• There is no danger whatever in crossing Clawdd Coch in the day time, but I must confess, that though I am one of the last to be alarmed by passing among precipices, I should, by no means, like to venture, as many do who have never seen it, along this track in the night. If the moon fhone very bright I should not, to be sure, mind it much, but a cloud coming suddenly over might even then render it dangerous. . There have been several instances of persons who having passed over it in the night, were so terrified at feeing it the next morning, that they have not dared to return the same way, but have gone a very circuitous round by Bettws. I was informed that one gentleman had been so much alarmed, that he crawled over it back again upon his hands and knees.
• In the hollow on the left, are four small pools, called Llyn Coch, the red pool; Llyn y Nadroedd, the adder's pool; Llyn Gwâs, the blue pool; and Llyn Ffynnon y Gwas, the servant's pool
Soon after we had passed Clawdd Coch, we became immersed in light clouds, till we arrived at the summit, when a single gleam of fun bine, which lasted but for a moment, presented us with the majestic scenery on the west of us. It, however, only served to tantalise us, for a smart gust of wind obscured us again in clouds. We now Iheltered ourselves from the cold under some of the proje&ting rocks near the top; and ate our dinners, watching with anxiety the dark Thades in the clouds, in hopes that a separation might take place, and we be once more delighted with a sight of the grand objects around us. We did not watch in vain, for the clouds by degrees cleared away, and left us at full liberty to admire the numerous beauties in this 'vast expansive scene. The steep rock of Clogwyn y Garnedd, whose dreadful precipices are, some of them, above two hundred yards in perpendicular height, and the whole rock a series of precipices, was an object which first struck my companions with terror, and one of them burst out in exclamation,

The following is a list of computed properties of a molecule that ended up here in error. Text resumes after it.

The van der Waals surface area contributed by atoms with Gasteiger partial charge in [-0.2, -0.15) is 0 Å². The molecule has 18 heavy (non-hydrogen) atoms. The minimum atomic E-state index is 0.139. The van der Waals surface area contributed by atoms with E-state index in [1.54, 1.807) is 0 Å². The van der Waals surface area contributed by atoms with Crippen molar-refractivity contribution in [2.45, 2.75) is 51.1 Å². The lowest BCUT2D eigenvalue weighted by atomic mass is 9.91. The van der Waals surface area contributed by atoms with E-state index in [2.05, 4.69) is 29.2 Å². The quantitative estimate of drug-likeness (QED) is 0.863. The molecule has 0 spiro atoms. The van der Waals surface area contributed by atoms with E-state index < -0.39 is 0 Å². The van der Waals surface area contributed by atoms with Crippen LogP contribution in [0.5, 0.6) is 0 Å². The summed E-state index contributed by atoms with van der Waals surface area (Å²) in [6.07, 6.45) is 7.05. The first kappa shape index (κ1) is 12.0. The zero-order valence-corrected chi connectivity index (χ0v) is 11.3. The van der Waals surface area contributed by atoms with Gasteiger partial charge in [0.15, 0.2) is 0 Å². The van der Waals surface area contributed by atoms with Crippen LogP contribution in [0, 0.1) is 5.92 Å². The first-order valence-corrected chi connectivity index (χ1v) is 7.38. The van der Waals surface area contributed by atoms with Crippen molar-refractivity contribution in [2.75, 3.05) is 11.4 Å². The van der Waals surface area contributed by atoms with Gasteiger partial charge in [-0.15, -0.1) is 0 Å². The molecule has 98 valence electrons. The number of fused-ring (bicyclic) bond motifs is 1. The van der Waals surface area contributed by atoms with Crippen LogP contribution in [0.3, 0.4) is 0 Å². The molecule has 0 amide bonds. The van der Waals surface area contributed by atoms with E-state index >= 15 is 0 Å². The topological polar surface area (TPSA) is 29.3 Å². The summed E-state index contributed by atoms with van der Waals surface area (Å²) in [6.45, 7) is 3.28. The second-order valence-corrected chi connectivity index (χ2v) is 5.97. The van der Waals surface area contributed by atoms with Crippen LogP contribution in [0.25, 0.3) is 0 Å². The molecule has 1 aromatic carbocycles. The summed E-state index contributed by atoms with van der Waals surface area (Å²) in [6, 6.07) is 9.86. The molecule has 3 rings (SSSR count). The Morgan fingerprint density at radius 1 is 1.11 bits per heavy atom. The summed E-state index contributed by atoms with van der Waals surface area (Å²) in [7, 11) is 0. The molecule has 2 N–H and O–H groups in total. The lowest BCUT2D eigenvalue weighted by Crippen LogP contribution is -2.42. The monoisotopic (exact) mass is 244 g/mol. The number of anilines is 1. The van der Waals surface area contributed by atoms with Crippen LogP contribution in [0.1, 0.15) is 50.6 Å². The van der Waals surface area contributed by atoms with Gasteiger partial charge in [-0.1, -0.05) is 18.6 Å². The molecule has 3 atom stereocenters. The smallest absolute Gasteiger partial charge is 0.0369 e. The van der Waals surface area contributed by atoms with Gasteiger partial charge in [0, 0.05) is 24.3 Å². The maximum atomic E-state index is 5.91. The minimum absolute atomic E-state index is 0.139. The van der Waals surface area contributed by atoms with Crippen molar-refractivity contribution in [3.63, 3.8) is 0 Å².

- How fearful · And dizzy 'tis to cart one's eyes fo low!
- The crows and choughs that wing the midway air, .; Shew scarce la gross as beetles.. .
• We now stood on a point which commanded the whole dome of the sky. The prospects below, each of which we had before confidered separately as a great scene, were now only miniature